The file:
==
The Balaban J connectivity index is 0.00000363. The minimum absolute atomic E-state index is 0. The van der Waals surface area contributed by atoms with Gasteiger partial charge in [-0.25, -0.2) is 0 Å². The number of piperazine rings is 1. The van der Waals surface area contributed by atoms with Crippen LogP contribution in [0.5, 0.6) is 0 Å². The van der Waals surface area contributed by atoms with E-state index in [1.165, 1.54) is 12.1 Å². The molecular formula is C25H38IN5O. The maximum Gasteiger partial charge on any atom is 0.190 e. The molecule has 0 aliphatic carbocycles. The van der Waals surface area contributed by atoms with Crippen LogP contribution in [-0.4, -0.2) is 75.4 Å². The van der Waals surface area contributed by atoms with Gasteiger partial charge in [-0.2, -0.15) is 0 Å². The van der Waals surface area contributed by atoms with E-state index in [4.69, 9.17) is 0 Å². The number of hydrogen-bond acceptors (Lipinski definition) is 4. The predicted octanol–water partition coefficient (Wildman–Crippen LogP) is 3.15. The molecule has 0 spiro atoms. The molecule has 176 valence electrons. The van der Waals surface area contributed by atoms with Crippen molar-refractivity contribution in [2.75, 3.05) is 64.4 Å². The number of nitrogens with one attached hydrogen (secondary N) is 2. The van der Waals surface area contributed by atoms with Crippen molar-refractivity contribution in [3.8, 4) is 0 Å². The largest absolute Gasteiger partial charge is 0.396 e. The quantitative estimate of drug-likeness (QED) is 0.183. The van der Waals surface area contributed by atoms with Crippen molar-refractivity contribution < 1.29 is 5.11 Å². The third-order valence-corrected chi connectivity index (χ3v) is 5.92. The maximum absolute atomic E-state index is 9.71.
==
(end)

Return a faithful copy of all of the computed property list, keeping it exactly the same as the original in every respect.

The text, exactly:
The Balaban J connectivity index is 0.00000363. The minimum absolute atomic E-state index is 0. The van der Waals surface area contributed by atoms with Gasteiger partial charge in [-0.25, -0.2) is 0 Å². The number of piperazine rings is 1. The van der Waals surface area contributed by atoms with Crippen LogP contribution in [0.5, 0.6) is 0 Å². The van der Waals surface area contributed by atoms with E-state index in [1.165, 1.54) is 12.1 Å². The molecular formula is C25H38IN5O. The maximum Gasteiger partial charge on any atom is 0.190 e. The molecule has 0 aliphatic carbocycles. The van der Waals surface area contributed by atoms with Crippen LogP contribution in [-0.4, -0.2) is 75.4 Å². The van der Waals surface area contributed by atoms with Gasteiger partial charge in [-0.2, -0.15) is 0 Å². The van der Waals surface area contributed by atoms with E-state index in [4.69, 9.17) is 0 Å². The number of hydrogen-bond acceptors (Lipinski definition) is 4. The predicted octanol–water partition coefficient (Wildman–Crippen LogP) is 3.15. The molecule has 0 spiro atoms. The molecule has 176 valence electrons. The van der Waals surface area contributed by atoms with Crippen molar-refractivity contribution in [2.75, 3.05) is 64.4 Å². The number of nitrogens with one attached hydrogen (secondary N) is 2. The van der Waals surface area contributed by atoms with Crippen molar-refractivity contribution in [3.8, 4) is 0 Å². The largest absolute Gasteiger partial charge is 0.396 e. The quantitative estimate of drug-likeness (QED) is 0.183. The van der Waals surface area contributed by atoms with Crippen molar-refractivity contribution < 1.29 is 5.11 Å². The third-order valence-corrected chi connectivity index (χ3v) is 5.92. The maximum absolute atomic E-state index is 9.71.